The MC1R (melanocortin-1 receptor) gene produces melanin in humans. A variant of this gene present in redheads may be responsible for an increased sensitivity to pain. Non-redheads may carry this variant nor is it 100% guaranteed that a redhead will have it.
Many people will encounter anesthesia for the first time in their everyday lives at the dentist’s office. Administering too much anesthesia can have serious consequences so dentists are hesitant to go above recommended guidelines. Someone with a heightened pain sensitivity will likely never want to set foot in a dental office again after single procedure requiring anesthesia. Postponing dental care will likely make the problem worse and cause even more pain down the road.
“Redheads are sensitive to pain,” said Dr. Daniel Sessler, an Outcomes Research Department chair at The Cleveland Clinic, in Cleveland, Ohio, who is one of the authors.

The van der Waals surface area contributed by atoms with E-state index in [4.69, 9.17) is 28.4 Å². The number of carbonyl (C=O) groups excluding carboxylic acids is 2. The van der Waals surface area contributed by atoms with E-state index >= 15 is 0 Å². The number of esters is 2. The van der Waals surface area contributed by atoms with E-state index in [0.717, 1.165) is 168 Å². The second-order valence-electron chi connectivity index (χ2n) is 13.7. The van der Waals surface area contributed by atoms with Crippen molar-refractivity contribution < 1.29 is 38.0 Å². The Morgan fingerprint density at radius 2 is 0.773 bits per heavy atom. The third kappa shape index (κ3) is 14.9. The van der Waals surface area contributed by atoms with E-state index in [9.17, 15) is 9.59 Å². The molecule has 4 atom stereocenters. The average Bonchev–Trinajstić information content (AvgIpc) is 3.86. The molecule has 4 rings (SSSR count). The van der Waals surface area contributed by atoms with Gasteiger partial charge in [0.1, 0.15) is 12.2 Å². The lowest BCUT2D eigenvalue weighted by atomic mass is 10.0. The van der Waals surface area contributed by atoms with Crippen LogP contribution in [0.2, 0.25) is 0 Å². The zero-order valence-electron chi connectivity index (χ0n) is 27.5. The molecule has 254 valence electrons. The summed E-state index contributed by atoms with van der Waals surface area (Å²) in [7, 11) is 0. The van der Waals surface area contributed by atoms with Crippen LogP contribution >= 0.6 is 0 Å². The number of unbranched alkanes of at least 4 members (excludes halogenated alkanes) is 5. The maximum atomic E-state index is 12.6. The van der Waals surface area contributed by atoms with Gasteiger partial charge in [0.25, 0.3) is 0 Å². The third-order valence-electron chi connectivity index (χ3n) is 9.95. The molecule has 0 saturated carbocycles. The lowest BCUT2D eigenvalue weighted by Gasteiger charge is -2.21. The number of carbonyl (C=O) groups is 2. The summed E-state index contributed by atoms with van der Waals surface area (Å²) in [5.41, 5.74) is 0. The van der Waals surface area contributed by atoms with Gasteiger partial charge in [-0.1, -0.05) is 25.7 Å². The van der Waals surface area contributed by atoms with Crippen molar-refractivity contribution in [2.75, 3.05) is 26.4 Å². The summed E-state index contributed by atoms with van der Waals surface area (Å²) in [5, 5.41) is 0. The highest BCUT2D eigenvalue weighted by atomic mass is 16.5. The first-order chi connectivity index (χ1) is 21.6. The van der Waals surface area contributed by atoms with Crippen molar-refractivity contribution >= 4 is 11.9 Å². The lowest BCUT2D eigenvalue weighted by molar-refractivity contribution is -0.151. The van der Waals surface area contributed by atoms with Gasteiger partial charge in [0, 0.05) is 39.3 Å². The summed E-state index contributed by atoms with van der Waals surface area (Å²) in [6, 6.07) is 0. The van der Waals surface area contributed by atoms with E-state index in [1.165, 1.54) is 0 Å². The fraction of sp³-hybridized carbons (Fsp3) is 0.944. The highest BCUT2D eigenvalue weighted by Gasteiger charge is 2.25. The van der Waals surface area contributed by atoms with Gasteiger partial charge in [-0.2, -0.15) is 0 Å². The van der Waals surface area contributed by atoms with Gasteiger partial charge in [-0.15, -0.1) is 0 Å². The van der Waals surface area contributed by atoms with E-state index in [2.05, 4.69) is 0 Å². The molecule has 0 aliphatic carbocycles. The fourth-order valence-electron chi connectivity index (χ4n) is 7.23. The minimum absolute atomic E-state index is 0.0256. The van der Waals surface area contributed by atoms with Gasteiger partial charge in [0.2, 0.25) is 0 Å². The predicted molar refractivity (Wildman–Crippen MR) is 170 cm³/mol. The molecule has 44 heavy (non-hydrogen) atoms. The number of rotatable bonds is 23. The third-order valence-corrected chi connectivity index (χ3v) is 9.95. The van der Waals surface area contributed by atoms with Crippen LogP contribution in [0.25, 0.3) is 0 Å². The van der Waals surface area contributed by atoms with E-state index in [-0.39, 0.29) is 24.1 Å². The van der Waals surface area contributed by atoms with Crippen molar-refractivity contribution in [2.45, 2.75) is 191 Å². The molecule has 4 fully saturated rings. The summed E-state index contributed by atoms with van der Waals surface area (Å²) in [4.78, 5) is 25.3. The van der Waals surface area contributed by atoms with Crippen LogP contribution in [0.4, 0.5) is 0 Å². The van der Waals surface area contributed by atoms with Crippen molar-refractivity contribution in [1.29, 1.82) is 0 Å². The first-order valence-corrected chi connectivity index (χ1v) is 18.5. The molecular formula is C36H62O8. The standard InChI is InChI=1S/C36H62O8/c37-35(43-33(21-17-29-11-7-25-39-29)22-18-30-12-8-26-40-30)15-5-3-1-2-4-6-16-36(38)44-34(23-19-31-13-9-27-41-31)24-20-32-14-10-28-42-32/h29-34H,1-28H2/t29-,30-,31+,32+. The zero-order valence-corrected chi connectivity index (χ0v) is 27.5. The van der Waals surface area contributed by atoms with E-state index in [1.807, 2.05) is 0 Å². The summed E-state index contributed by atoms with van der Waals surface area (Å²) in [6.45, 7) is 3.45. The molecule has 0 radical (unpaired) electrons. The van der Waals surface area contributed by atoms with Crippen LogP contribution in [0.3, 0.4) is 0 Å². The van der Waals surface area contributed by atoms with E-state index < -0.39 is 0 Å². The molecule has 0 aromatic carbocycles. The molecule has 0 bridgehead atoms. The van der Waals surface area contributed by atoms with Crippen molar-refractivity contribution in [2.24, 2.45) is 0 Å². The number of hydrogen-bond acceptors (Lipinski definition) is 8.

“They require more generalized anesthesia, localized anesthesia. The conventional doses fail. They have bad experiences at the dentist and because of the bad experiences, they could avoid dental care.”
Sessler, an anesthesiologist, began studying redheads’ sensitivity to pain after hearing chatter from colleagues.
“The persistent rumor in the anesthesia community was that redheads were difficult to anesthetize,” Sessler said. “They didn’t go under, had a lot of pain, didn’t respond well to anesthesia. Urban legends usually don’t start studies, but it was such an intriguing observation.”
This led to two studies. In 2004, research showed that people with red hair need 20 percent more general anesthesia than blonds and brunettes.
A 2005 study indicated that redheads are more sensitive to thermal pain and are more resistant to the effects of local anesthesia.